A democratization of the big data and analytics process can't come soon enough for many organizations.
This point was made clear during a talk last week with Michele Goetz, principal analyst for Forrester, and Ben Szekely, vice president and founding engineer for solutions and pre-sales at Cambridge Semantics, a provider of big data analytics tools for end users.
Goetz shared this Forrester survey research: 67% of companies can't access big data, 59% can't integrate it, and 56% say that the update process for big data is very slow. This isn't good news for businesses that have spent several years investing into big data, and that are undoubtedly expecting more aggressive returns on their big data investments. Meanwhile, Forrester projects that on a worldwide basis, the amount of data under management will soar from 4.4 zettabytes to 44 zettabytes.
"There is a need to introduce intelligence into the process of interpreting all of this data so the consumers of this data can be empowered to use it through self-service data access," said Goetz.
Many companies are coming to this conclusion, as 59% of the respondents in the Forrester survey said that they will either expand or implement new data preparation capabilities within the next 12 months so they take better advantage of the data they are collecting.
However, dealing with the big data preparation process has been anything but fast. Research reveals that data scientists can spend from 50 to 80% of their time collecting, cleaning, and preparing big data, which comes in all sizes and formats. If your plan is to democratize and distribute these data preparation tasks, which are already burdensome, tools have to be built for the task.
Szekely discussed an attack plan for big data that was organized around distributed data lakes throughout the enterprise, with the various data lakes being worked by different end user departments. There is merit to the idea; when IT and/or data scientists clean and prepare data, they do the job clinically, abiding by classic data normalization and cleansing rules. However, when business users with specialized expertise in sales, marketing, manufacturing, purchasing, finance, customer service, and HR get involved, they can not only check the data, but they can enrich the data further with business value that is based on their experience.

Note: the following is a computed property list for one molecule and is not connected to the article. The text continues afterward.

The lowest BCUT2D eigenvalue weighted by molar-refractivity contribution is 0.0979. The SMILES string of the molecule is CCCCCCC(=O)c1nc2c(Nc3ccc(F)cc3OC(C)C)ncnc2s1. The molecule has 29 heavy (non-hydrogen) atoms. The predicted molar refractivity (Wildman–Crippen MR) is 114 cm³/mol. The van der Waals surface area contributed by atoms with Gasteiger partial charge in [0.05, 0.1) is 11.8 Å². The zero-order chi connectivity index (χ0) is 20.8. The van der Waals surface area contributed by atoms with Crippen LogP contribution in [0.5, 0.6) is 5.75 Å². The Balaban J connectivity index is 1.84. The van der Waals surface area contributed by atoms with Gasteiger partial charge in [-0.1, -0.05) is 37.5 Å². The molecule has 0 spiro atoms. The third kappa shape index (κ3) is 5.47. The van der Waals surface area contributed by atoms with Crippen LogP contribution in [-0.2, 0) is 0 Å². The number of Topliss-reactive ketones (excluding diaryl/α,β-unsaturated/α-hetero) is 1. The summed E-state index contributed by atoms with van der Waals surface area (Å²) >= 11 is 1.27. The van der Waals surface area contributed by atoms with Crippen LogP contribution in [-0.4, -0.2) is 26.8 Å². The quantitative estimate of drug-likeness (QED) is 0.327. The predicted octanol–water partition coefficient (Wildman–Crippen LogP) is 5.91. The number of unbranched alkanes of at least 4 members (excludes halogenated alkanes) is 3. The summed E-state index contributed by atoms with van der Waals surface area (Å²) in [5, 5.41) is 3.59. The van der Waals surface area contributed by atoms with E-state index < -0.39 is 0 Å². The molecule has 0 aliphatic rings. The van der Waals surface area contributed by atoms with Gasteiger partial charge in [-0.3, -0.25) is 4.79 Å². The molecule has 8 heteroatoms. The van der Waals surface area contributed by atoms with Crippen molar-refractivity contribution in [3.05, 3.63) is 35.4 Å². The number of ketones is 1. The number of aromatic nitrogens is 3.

"What we want to do is to drive transparency into the process," said Szekely. "We want to turn tribal data knowledge into an entire data asset....Companies can help to facilitate this by adopting a big data architecture where the big data sandboxes throughout the organization are turned into product zones."
Companies like Cambridge use graph-based data discovery and analytics to create big data preparation tools that end users without an IT background can put to use. "The goal is to create a self-service analytics approach for end users that enables these users to visualize and discover data and to contextualize it in the business on their own," said Szekely. "The data can also be prepared so it conforms to corporate governance requirements and so it is traceable."
If data preparation and analytics tasks can be placed into the hands of end users who use their own data lakes, this distributed process (and workload) could not only speed times to decision for data, but also deliver an innovative means of managing the daily data deluge that most organizations face.
- Why 2016 might be the year of citizen data scientists (TechRepublic)
- How to make yourself a DIY data scientist (TechRepublic)
- Three best practices for defining big data buckets (TechRepublic)
- Hadoop reporting gets one step closer to self-service big data (TechRepublic)
- Data lakes vs. data streams: Know the difference to save on storage costs (TechRepublic)
- Data lakes, don't confuse them with data warehouses, warns Gartner (ZDNet)
Mary E. Shacklett is president of Transworld Data, a technology research and market development firm. Prior to founding the company, Mary was Senior Vice President of Marketing and Technology at TCCU, Inc., a financial services firm; Vice President of Product Research and Software Development for Summit Information Systems, a computer software company; and Vice President of Strategic Planning and Technology at FSI International, a multinational manufacturing company in the semiconductor industry. Mary is a keynote speaker and has more than 1,000 articles, research studies, and technology publications in print.